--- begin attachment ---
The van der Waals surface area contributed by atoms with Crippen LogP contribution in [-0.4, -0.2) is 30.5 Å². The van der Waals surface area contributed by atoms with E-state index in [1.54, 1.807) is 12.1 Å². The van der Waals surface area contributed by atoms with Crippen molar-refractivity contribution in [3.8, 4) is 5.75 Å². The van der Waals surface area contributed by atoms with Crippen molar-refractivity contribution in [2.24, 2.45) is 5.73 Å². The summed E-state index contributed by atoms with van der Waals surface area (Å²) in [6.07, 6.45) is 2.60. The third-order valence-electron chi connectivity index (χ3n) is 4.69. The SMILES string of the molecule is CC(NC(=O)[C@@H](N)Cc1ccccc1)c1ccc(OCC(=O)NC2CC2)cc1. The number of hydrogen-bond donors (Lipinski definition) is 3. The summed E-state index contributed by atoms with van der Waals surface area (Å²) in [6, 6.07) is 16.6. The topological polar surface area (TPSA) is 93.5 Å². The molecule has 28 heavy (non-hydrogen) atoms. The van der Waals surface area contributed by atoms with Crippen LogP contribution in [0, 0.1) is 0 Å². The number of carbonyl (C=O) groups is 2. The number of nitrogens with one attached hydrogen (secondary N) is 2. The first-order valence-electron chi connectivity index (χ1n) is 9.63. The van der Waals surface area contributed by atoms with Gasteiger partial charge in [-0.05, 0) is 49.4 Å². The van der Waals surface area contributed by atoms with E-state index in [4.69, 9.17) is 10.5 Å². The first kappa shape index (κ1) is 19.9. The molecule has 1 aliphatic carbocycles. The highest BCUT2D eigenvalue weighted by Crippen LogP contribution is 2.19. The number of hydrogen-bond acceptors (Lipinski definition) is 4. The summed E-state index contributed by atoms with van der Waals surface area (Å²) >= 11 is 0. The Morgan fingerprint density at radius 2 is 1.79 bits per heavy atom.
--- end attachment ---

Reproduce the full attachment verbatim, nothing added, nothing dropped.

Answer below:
The van der Waals surface area contributed by atoms with Crippen LogP contribution in [-0.4, -0.2) is 30.5 Å². The van der Waals surface area contributed by atoms with E-state index in [1.54, 1.807) is 12.1 Å². The van der Waals surface area contributed by atoms with Crippen molar-refractivity contribution in [3.8, 4) is 5.75 Å². The van der Waals surface area contributed by atoms with Crippen molar-refractivity contribution in [2.24, 2.45) is 5.73 Å². The summed E-state index contributed by atoms with van der Waals surface area (Å²) in [6.07, 6.45) is 2.60. The third-order valence-electron chi connectivity index (χ3n) is 4.69. The SMILES string of the molecule is CC(NC(=O)[C@@H](N)Cc1ccccc1)c1ccc(OCC(=O)NC2CC2)cc1. The number of hydrogen-bond donors (Lipinski definition) is 3. The summed E-state index contributed by atoms with van der Waals surface area (Å²) in [6, 6.07) is 16.6. The topological polar surface area (TPSA) is 93.5 Å². The molecule has 28 heavy (non-hydrogen) atoms. The van der Waals surface area contributed by atoms with Crippen LogP contribution in [0, 0.1) is 0 Å². The number of carbonyl (C=O) groups is 2. The number of nitrogens with one attached hydrogen (secondary N) is 2. The first-order valence-electron chi connectivity index (χ1n) is 9.63. The van der Waals surface area contributed by atoms with Gasteiger partial charge in [-0.05, 0) is 49.4 Å². The van der Waals surface area contributed by atoms with E-state index in [4.69, 9.17) is 10.5 Å². The first kappa shape index (κ1) is 19.9. The molecule has 1 aliphatic carbocycles. The highest BCUT2D eigenvalue weighted by Crippen LogP contribution is 2.19. The number of hydrogen-bond acceptors (Lipinski definition) is 4. The summed E-state index contributed by atoms with van der Waals surface area (Å²) >= 11 is 0. The Morgan fingerprint density at radius 2 is 1.79 bits per heavy atom.